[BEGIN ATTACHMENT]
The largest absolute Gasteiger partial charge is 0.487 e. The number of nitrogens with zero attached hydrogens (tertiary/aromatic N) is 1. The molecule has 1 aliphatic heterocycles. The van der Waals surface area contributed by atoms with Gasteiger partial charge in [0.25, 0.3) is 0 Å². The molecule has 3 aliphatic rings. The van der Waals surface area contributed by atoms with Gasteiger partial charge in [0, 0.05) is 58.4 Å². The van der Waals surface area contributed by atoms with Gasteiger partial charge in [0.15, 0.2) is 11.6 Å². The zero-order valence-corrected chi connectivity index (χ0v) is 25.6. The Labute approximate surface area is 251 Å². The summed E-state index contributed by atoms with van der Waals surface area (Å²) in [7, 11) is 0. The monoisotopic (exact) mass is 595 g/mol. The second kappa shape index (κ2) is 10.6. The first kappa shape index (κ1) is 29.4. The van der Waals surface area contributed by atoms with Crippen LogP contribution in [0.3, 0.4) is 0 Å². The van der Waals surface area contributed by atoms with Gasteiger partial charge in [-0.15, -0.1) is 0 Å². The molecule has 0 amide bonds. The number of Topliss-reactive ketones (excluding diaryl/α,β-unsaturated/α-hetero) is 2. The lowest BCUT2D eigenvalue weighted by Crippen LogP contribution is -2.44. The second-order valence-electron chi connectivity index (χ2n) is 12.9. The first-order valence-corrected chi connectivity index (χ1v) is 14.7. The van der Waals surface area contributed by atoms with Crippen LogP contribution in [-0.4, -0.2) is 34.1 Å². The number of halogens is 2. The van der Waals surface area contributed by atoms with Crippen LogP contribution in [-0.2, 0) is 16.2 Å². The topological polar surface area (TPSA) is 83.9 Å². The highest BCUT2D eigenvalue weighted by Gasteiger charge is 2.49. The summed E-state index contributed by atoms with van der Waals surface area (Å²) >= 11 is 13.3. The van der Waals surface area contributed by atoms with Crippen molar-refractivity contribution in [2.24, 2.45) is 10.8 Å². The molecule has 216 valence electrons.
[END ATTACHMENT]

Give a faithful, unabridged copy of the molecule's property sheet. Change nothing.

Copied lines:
The largest absolute Gasteiger partial charge is 0.487 e. The number of nitrogens with zero attached hydrogens (tertiary/aromatic N) is 1. The molecule has 1 aliphatic heterocycles. The van der Waals surface area contributed by atoms with Gasteiger partial charge in [0.25, 0.3) is 0 Å². The molecule has 3 aliphatic rings. The van der Waals surface area contributed by atoms with Gasteiger partial charge in [0, 0.05) is 58.4 Å². The van der Waals surface area contributed by atoms with Gasteiger partial charge in [0.15, 0.2) is 11.6 Å². The zero-order valence-corrected chi connectivity index (χ0v) is 25.6. The Labute approximate surface area is 251 Å². The summed E-state index contributed by atoms with van der Waals surface area (Å²) in [7, 11) is 0. The monoisotopic (exact) mass is 595 g/mol. The second kappa shape index (κ2) is 10.6. The first kappa shape index (κ1) is 29.4. The van der Waals surface area contributed by atoms with Crippen LogP contribution in [0.3, 0.4) is 0 Å². The van der Waals surface area contributed by atoms with Gasteiger partial charge in [-0.15, -0.1) is 0 Å². The molecule has 0 amide bonds. The number of Topliss-reactive ketones (excluding diaryl/α,β-unsaturated/α-hetero) is 2. The lowest BCUT2D eigenvalue weighted by Crippen LogP contribution is -2.44. The second-order valence-electron chi connectivity index (χ2n) is 12.9. The first-order valence-corrected chi connectivity index (χ1v) is 14.7. The van der Waals surface area contributed by atoms with Crippen LogP contribution in [-0.4, -0.2) is 34.1 Å². The number of halogens is 2. The van der Waals surface area contributed by atoms with Crippen LogP contribution in [-0.2, 0) is 16.2 Å². The topological polar surface area (TPSA) is 83.9 Å². The highest BCUT2D eigenvalue weighted by Gasteiger charge is 2.49. The summed E-state index contributed by atoms with van der Waals surface area (Å²) >= 11 is 13.3. The van der Waals surface area contributed by atoms with Crippen molar-refractivity contribution in [2.24, 2.45) is 10.8 Å². The molecule has 216 valence electrons.